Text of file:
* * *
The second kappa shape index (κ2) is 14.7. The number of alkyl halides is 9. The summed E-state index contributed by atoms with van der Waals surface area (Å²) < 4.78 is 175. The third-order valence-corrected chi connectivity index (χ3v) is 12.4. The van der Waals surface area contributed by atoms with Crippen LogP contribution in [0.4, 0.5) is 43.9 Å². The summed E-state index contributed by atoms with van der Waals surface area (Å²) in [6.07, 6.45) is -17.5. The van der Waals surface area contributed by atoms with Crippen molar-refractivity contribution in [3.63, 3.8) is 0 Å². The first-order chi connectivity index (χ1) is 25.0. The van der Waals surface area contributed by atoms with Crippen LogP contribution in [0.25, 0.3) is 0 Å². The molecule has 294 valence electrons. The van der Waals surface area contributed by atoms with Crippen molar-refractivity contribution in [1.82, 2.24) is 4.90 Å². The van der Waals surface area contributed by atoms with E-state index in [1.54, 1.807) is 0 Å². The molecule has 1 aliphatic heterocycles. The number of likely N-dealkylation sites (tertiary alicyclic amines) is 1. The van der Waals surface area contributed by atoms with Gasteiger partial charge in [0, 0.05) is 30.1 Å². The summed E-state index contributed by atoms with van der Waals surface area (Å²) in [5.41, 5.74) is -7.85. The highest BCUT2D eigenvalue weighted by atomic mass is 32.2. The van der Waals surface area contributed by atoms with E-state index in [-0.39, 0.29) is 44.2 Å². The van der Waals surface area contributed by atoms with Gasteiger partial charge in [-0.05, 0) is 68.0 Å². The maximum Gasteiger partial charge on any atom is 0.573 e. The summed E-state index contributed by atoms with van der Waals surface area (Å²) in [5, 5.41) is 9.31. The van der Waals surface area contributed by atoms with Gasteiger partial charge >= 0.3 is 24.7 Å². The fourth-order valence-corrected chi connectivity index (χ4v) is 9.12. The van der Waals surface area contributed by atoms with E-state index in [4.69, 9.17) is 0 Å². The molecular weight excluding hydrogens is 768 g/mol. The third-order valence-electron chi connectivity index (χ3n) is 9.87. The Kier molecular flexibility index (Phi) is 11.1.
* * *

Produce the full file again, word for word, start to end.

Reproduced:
The second kappa shape index (κ2) is 14.7. The number of alkyl halides is 9. The summed E-state index contributed by atoms with van der Waals surface area (Å²) < 4.78 is 175. The third-order valence-corrected chi connectivity index (χ3v) is 12.4. The van der Waals surface area contributed by atoms with Crippen LogP contribution in [0.4, 0.5) is 43.9 Å². The summed E-state index contributed by atoms with van der Waals surface area (Å²) in [6.07, 6.45) is -17.5. The van der Waals surface area contributed by atoms with Crippen molar-refractivity contribution in [3.63, 3.8) is 0 Å². The first-order chi connectivity index (χ1) is 25.0. The van der Waals surface area contributed by atoms with Crippen LogP contribution in [0.25, 0.3) is 0 Å². The molecule has 294 valence electrons. The van der Waals surface area contributed by atoms with Crippen molar-refractivity contribution in [1.82, 2.24) is 4.90 Å². The van der Waals surface area contributed by atoms with E-state index in [1.54, 1.807) is 0 Å². The molecule has 1 aliphatic heterocycles. The number of likely N-dealkylation sites (tertiary alicyclic amines) is 1. The van der Waals surface area contributed by atoms with Gasteiger partial charge in [0, 0.05) is 30.1 Å². The summed E-state index contributed by atoms with van der Waals surface area (Å²) in [5.41, 5.74) is -7.85. The highest BCUT2D eigenvalue weighted by atomic mass is 32.2. The van der Waals surface area contributed by atoms with E-state index in [-0.39, 0.29) is 44.2 Å². The van der Waals surface area contributed by atoms with Gasteiger partial charge in [-0.05, 0) is 68.0 Å². The maximum Gasteiger partial charge on any atom is 0.573 e. The summed E-state index contributed by atoms with van der Waals surface area (Å²) in [5, 5.41) is 9.31. The van der Waals surface area contributed by atoms with Gasteiger partial charge >= 0.3 is 24.7 Å². The fourth-order valence-corrected chi connectivity index (χ4v) is 9.12. The van der Waals surface area contributed by atoms with E-state index in [4.69, 9.17) is 0 Å². The molecular weight excluding hydrogens is 768 g/mol. The third-order valence-electron chi connectivity index (χ3n) is 9.87. The Kier molecular flexibility index (Phi) is 11.1.